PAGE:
Just breathing the open air was soothing to my many sore muscles. Ann asked to be on the side closest to the wall, so I had the best view. My favorite part was just looking at the stars. I loved how they created a silhouette behind the mountains. After a quick prayer thanking God for the day we all fell asleep.
I awoke up to Bryan’s startling call, “There is someone coming up the route!”
The sun hadn’t risen yet but I could hear gear clanging in the distance. I leaned over the ledge and saw a solo climber coming up. When he was within earshot of us, he made his feelings known.
“You guys are clogging up one of the most popular routes in the Valley. I’m going to have to climb over you,” he said in a frustrated tone (he was the first person that we saw on the entire wall in three days).
He set his anchor just below us, and the next thing I knew he was sitting on our ledge since it was in the way. I didn’t even have time to put my shirt on; a little awkward, to say the least. This was one of the toughest dudes we had ever met. He was part of the Yosemite search and rescue team and an Antarctica search and rescue team. As we chatted he became a little more amicable. His plan was to climb the route solo in a single day (meg-a-beast). Solo aiding means that he fixes his rope at the anchor and then belays himself with a GriGri on a chest harness. Once he is done with the pitch he must rappel down, clean his gear, and then jumar back up to start the next section. I can’t even begin to comprehend doing that all day.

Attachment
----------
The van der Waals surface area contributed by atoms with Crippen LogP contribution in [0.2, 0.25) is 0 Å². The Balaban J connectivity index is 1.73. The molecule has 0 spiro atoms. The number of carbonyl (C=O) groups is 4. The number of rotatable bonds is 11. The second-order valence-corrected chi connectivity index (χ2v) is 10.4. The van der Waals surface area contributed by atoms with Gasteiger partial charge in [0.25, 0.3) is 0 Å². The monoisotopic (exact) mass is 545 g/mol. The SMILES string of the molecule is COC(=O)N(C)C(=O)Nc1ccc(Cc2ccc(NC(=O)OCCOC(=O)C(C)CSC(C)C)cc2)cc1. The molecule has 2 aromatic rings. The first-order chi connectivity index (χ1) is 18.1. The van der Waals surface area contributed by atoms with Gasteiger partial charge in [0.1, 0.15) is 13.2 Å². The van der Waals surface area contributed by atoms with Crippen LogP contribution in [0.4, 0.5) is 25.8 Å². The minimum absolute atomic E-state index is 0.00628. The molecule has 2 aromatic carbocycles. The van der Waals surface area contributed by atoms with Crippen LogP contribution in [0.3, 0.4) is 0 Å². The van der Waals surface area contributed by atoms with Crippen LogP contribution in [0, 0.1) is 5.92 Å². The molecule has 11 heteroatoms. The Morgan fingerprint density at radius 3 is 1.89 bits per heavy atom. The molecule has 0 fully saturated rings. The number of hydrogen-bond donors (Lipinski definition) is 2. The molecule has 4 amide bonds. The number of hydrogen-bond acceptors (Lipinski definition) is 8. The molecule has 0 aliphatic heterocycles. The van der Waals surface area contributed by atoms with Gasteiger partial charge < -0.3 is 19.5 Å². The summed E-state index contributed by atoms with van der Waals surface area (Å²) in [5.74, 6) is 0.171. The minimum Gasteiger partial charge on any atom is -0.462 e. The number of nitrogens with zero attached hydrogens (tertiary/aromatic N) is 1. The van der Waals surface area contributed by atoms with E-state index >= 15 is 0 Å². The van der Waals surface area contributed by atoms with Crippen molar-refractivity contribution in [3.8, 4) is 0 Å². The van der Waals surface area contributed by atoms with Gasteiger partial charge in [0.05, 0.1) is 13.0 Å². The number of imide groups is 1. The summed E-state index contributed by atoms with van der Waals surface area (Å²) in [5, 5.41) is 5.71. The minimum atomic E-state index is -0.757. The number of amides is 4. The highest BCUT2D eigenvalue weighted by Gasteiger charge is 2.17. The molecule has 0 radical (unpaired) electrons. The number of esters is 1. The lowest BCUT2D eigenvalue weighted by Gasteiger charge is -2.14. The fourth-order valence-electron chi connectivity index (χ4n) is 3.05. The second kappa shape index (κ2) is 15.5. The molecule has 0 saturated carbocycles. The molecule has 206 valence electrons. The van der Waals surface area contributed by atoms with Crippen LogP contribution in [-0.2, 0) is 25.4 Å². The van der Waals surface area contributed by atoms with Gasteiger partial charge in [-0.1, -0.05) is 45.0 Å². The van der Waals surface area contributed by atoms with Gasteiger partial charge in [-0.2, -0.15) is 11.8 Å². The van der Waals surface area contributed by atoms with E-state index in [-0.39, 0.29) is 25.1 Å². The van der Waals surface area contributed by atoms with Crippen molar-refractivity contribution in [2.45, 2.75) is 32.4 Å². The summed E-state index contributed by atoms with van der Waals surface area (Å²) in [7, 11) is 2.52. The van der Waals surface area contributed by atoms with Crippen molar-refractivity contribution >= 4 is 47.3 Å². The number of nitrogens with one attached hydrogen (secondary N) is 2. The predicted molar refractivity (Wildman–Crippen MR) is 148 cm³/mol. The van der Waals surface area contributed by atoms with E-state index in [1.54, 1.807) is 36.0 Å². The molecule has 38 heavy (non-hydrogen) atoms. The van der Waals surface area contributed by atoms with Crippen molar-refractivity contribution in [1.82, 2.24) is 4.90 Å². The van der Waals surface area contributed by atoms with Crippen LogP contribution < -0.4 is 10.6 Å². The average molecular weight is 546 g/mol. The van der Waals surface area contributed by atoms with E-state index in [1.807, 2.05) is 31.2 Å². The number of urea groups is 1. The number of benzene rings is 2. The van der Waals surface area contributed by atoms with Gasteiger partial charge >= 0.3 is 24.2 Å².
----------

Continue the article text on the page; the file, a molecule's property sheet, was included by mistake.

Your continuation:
Most climbers, including the three of us, feel immensely inferior to the YOSAR climbers; they get to live in Yosemite Camp 4 indefinitely while the rest of us peons have to wait in line for hours just to get a shot at having a place to camp in the valley, and never for more than a single week at a time. It was a major shot to our self-esteem to let him know that we were bailing on the route after only our first day.
After a little chat he continued up the route. I was surprised to see him struggling on the same roof moves that I did. I had the perfect view, lying on my back directly below him. He struggled with it for about 15 minutes before he busted a piece and came flying off the wall. He whipped down about 12 feet, dusted himself off and immediately hopped back on and started going up the roof a new way. My ego went up a notch knowing that even though I struggled, I had already gotten over the roof. We had left our ropes fixed to the next pitch so this was obvious to him. While he was giving it a second try, Ann decided to get up and take her morning pee. It turns out that it’s quite an ordeal on a port-a-ledge. Thankfully Bryan’s ledge was above ours giving Ann some cover. The plan was for her to pee in an empty Nalgene bottle, and then it was my job to dump it while she shimmied around getting her pants and harness all back together.